After writing this post on somone hacking QR codes, Hack A Day commenters came out in full force posting some really cool links about modifying QR codes to include a logo. I’ll fully admit I geeked out a little, but in the process I figured out some of the theory behind embedding logos in QR codes.
After getting my hands on the ISO 18004 specification for QR codes, I decided to try embedding the Hack A Day skull & wrenches inside a QR code. The tools I used were Photoshop, this QR code generator, and Microsoft Paint (I’ve never seen a program to edit individual pixels that has a better UI, so don’t laugh).
For this ‘how-to,’ I’m going to walk through the process of modifying a Version 6 QR code. The Version 6 QR code is 41 pixels square, and is a very good balance between the amount of data that can be presented and the physical size of the code itself. The graphic below shows what is absolutely required of a Version 6 QR code standard. In practice, what is actually necessary is a little different, but I’ll just go with the specs for now.
Black in this graphic will always be black, white pixels in this graphic will always be white, red is a “keep out zone,” and gray is “don’t care.” The alternating black and white band on the top and left side of the QR code is the ‘timing pattern.’ This is the little bit that divides everything on the QR code into columns and rows. The gray part of this graphic is separated into 172 8-pixel zones, as shown below:
If anyone wants to 4-color map theorem this, I’ll gladly update it.
Some of these zones are non-contiguous, so I drew black lines connecting the corresponding parts. Each of these 8-pixel parts translate into one byte of data in an alphanumeric QR code. Now, the million dollar question: why is knowing how the bytes are arranged in a QR code important? The answer is with a high level of error correction, about 30% of these bytes can be complete gibberish, and your phone will still be able to read the QR code. with 172 areas, that means about 51 of them can be altered in any way, shape or form.
So, how do we implement this? First, we start out with a crappily-drawn Hack A Day logo:
It’s important to include both positive and negative space when designing this logo. If there wasn’t a white border going around the logo, the random black and white pixels would be placed right against the logo. Of course, I’m sure someone will come up with a great design that ignores this technique, but I’ll just do it this way for now. After overlaying the Hack A Day logo on top of the color map of the QR code, we get this:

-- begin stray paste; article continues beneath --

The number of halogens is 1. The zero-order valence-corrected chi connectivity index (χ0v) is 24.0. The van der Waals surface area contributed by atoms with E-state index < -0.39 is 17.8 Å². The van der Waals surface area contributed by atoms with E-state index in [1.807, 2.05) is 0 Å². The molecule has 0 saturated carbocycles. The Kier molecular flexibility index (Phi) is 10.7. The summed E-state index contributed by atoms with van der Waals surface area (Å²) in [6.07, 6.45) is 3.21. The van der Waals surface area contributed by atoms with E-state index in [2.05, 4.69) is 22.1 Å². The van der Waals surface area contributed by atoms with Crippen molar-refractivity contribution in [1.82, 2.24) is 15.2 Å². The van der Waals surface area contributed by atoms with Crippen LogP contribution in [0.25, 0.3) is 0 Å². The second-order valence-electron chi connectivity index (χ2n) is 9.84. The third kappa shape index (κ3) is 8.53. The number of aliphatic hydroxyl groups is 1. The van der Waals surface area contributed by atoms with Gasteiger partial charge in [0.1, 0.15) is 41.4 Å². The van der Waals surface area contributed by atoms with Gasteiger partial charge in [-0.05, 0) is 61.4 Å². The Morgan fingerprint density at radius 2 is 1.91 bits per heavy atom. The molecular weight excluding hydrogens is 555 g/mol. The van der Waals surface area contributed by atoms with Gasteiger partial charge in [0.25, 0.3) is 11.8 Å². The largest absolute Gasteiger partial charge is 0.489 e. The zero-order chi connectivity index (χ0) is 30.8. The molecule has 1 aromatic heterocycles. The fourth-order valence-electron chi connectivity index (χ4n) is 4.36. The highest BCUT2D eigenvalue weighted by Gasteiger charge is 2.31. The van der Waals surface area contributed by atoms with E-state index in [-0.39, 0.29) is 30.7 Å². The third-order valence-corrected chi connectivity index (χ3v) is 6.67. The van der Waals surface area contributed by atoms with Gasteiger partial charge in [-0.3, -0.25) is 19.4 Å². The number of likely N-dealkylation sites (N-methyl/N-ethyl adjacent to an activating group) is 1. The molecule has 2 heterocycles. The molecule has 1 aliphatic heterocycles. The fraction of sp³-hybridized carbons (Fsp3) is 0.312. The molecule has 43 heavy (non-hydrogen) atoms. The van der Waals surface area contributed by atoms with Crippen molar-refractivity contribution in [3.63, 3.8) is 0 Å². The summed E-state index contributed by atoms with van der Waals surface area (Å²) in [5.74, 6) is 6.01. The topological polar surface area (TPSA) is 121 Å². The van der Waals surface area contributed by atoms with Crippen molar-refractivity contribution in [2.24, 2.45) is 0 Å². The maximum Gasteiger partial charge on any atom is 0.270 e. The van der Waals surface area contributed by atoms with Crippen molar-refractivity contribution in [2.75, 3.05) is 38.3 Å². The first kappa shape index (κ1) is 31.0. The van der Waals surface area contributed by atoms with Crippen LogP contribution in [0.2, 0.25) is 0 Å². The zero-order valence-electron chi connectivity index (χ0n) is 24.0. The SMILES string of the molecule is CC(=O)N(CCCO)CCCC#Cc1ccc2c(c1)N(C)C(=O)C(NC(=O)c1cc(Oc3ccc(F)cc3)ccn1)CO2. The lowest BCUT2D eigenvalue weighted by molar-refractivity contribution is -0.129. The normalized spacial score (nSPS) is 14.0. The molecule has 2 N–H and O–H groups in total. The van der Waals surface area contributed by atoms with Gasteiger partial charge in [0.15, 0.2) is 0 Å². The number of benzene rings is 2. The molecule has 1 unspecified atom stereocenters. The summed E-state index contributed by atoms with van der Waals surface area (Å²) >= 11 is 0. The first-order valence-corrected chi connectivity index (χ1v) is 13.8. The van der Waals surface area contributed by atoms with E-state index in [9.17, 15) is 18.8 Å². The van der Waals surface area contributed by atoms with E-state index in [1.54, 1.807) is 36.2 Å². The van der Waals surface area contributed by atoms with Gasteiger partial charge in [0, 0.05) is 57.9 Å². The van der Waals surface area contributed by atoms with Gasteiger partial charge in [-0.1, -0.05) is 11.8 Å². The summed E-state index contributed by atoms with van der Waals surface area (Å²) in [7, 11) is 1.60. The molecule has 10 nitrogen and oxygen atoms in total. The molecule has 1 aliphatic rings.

Then we physically count the number of 8 pixel cells that are obscured by the logo. Since we’re doing a Version 6 QR code, about 51 of these cells can be covered up. It looks like this graphic is okay, so we move onto the next step: putting a real QR code in this thing.
I used this site to generate all my QR codes for this post. It allows you to select the QR version number and the error correction level. After typing in “http://www.hackaday.com” as the code I want embedded, I ended up with this:
This little guy is going on our business cards.
That’s all well and good, but what if you want to put a logo in a QR code that a little bit larger than what would ‘normally’ be permitted? What if, for example, you wanted to tread into the timing area on the top and left side of a QR code? This is where design comes in. If a logo already has alternating black and white pixels, like the AT&T ‘Death Star’ for example, it’s fairly easy to have that logo overlap the timing pattern.
Yes, I used a Version 14 QR code for this, meaning it’s 73 pixels on a side. I did come up with smaller one, but it really doesn’t look as good.
Notice the blue bars. QR code interpreters don’t care if a pixel is white, black, red, orange, or maroon – only contrast matters. Since the blue in Big Blue is fairly dark, it registers as a dark pixel. This can be exploited by adding both visual contrast and getting rid of the 1-pixel border that is required of a 1-bit graphic.
If the Firefox logo had a white border, the logo would cover more than 30% of the QR code. Putting in a full color graphic – especially one that defines itself from a background with a dark edge like an icon – gets around the need for a white border all the way around a logo. I’m sure there are more clever ways of toying with the palette of a logo, but I’ll let that go for another time.
But wait, there’s more. I’m not limited to the resolution of the QR code – I can overlay stuff at a higher resolution than the QR. This observation led me to this:
Yes, it works.
I’m hoping this how-to was at least a little helpful in demonstrating how logos can be put into QR codes. If you’ve got a neat example of this, leave a note in the comments or send it in on the tip line.